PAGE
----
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Rice Delivers Cease-Fire Proposal To Georgia


It's MORNING EDITION from NPR News. I'm Renee Montagne.

Secretary of State Condoleezza Rice is in Tbilisi today holding talks with the president of Georgia and other officials there. She'll propose a new ceasefire agreement to end the conflict between Russia and Georgia.

This morning President Bush said the United States will not falter in its support for that country.

President GEORGE W. BUSH: The United States and her allies stand with the people of Georgia and their democratically elected government. Georgia's sovereignty and territorial integrity must be respected.

MONTAGNE: Russian troops continue to occupy several key Georgia towns, however, and columns of Russian tanks and armored vehicles have been moving deeper into Georgian territory.

NPR's Ivan Watson is in the capital, Tbilisi, and joins us now to tell us more. And Ivan, what can you tell us about this ceasefire agreement.

IVAN WATSON: Well, Renee, it's a French-led initiative that Nicolas Sarkozy, the French president, he shuttled between Tbilisi and Moscow to get both parties to agree to it in principle. And Condoleezza Rice is now coming from a meeting with Sarkozy in France to Georgia to present additional terms to the Georgians.

A copy of the draft has been floating around, and in it the agreement calls for a cessation of hostilities, free access to humanitarian aid. It says that the Georgian forces must withdraw to their bases. And as for the Russians, they're required to withdraw to the positions that they were in prior to the start of these hostilities.

And here it starts to get vague. It says that the Russian troops can continue to implement, quote, "additional security measures for six months." It's not really clear what that means. It also calls for opening international discussions on the future of Georgia's two breakaway regions, Abkhazia and South Ossetia. Those have basically been under the control of Russian-backed separatists since the early '90s and they have been completely occupied now by the Russian military.

MONTAGNE: And what has Georgia had to say about this?

WATSON: Last night, the Georgian president, Mikhail Saakashvili, he told journalists he was being blackmailed into accepting a deal that he compared to the 1938 treaty of Munich which allowed Nazi Germany to annex part of Czechoslovakia. I just talked to a top aide to the Georgian president, Renee, and he says that this cease-fire agreement demonstrates how weak the West is, how little leverage it has over Russia.

And he complains that the document doesn't have any mechanism in it to allow independent observers to verify that what Moscow is actually promising, what it is saying, is actually being carried out on the ground, especially here in the parts of Georgian territory that the Russian troops continue to occupy.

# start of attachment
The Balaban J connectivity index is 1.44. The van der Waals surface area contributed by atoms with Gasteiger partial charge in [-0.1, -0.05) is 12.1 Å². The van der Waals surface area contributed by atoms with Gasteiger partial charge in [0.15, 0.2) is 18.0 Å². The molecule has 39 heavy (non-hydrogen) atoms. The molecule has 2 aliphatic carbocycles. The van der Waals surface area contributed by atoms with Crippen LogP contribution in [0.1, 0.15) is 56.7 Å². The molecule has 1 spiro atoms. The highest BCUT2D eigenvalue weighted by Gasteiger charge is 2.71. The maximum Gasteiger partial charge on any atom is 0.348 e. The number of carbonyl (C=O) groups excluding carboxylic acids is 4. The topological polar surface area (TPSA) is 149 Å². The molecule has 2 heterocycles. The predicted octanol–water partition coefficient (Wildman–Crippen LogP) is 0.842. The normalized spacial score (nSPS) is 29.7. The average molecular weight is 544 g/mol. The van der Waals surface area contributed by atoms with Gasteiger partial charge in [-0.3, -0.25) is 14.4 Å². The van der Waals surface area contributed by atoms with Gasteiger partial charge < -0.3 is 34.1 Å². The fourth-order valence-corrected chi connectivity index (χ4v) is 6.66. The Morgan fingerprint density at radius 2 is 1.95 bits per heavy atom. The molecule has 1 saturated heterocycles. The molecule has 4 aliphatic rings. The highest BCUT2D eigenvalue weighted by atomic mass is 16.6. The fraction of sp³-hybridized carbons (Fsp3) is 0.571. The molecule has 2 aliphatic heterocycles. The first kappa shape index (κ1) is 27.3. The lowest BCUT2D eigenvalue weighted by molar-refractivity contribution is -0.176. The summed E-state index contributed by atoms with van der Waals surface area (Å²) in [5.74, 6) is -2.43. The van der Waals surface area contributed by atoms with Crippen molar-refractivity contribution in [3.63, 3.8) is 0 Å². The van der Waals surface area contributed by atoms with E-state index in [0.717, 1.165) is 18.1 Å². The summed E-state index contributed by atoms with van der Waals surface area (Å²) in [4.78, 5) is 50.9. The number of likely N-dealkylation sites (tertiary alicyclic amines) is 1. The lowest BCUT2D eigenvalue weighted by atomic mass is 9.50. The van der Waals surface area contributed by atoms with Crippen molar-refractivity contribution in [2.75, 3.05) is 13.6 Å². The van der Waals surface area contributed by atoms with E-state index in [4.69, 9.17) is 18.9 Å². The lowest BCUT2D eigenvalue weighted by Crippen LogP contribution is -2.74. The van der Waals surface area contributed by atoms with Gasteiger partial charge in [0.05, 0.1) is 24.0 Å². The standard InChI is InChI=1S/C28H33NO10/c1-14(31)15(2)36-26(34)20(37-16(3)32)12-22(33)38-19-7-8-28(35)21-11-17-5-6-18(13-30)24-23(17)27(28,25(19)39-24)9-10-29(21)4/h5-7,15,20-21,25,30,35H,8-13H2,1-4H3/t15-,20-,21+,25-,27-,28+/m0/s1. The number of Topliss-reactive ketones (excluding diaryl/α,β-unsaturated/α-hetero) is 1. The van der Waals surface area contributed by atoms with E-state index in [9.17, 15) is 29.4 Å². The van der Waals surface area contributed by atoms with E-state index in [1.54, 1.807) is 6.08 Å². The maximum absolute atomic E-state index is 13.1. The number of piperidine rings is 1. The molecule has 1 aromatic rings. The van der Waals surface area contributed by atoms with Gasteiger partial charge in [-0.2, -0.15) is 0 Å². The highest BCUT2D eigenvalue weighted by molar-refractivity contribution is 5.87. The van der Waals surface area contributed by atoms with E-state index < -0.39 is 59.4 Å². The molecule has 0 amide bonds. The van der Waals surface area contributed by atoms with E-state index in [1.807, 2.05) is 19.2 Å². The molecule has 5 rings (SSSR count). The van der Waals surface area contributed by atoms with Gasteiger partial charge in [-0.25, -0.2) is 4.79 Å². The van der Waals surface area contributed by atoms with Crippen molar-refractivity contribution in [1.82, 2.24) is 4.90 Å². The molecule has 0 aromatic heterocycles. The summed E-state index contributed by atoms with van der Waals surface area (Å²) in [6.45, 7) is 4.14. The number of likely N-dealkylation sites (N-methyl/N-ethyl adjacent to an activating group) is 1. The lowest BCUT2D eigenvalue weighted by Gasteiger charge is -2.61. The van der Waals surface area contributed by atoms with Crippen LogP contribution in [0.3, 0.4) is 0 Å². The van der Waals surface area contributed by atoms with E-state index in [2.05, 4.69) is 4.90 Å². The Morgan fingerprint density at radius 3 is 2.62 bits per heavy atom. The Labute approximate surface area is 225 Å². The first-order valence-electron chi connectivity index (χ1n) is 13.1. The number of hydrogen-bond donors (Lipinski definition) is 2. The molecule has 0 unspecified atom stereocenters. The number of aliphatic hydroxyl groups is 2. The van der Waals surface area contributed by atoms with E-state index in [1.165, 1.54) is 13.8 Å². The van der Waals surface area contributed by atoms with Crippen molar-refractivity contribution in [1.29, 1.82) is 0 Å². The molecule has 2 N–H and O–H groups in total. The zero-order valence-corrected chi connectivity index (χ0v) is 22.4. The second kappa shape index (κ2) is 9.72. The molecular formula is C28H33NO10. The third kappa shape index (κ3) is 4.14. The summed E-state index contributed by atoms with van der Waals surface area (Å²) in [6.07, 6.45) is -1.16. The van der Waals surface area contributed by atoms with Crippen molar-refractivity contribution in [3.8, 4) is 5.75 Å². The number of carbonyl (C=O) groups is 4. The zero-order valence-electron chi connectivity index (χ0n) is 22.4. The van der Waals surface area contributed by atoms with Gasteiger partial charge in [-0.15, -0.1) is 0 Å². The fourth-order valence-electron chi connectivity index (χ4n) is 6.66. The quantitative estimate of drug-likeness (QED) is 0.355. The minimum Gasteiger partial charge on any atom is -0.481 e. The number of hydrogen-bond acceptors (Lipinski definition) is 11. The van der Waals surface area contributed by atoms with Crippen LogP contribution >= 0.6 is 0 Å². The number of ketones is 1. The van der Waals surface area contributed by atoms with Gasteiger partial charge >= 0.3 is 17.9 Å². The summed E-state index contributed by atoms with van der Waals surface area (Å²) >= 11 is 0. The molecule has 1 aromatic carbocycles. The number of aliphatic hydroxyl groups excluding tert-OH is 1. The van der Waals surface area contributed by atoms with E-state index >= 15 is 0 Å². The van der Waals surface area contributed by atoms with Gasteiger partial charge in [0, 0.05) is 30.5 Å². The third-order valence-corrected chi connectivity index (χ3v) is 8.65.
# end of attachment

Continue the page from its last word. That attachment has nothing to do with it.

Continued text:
MONTAGNE: Well, it also suggests that Georgia doesn't have much, if any, leverage when it comes to the Russians.

WATSON: Not at all, Renee. Basically Georgia is pretty powerless right now. The reality on the ground is that its military has been defeated. Russian troops currently occupy at least four major Georgian towns. They continue to destroy and dismantle the remnants of Georgian military and police installations.

And large columns of Russian tanks and armored vehicles continue to move freely deeper into Georgian territory. And when they do that, it periodically spreads panic and fear here in Tbilisi with people fearing that they may try to move into the Georgian capital.

This country's cut in two by the Russians, who have occupied the main artery that links this country. In the meantime we have militias that have come in on the backs of the Russian troops and they're moving into areas that the Russians have occupied, and they're going house-to-house looting and stealing cars and torching homes. And in some cases, according to refugees I've talked to, killing Georgians.

As a top Georgian official here put it, the only leverage that the government really has right now is its relationship with the West and the media. And he says that is what Georgia's been reduced to. Basically right not Russia can dictate the terms, because if Moscow chooses to, it can easily send troops rolling right in here into the Georgian capital any time.

MONTAGNE: NPR's Ivan Watson speaking to us from Tbilisi, Georgia. Thank you very much.

WATSON: You're welcome, Renee. Transcript provided by NPR, Copyright NPR.

NPR transcripts are created on a rush deadline by an NPR contractor. This text may not be in its final form and may be updated or revised in the future. Accuracy and availability may vary. The authoritative record of NPR’s programming is the audio record.

Renee Montagne, one of the best-known names in public radio, is a special correspondent and host for NPR News.
Ivan Watson
Ivan Watson is currently based in Istanbul, Turkey. Following the 9-11 terrorist attacks, he has served as one of NPR's foreign "firemen," shuttling to and from hotspots around the Middle East and Central Asia.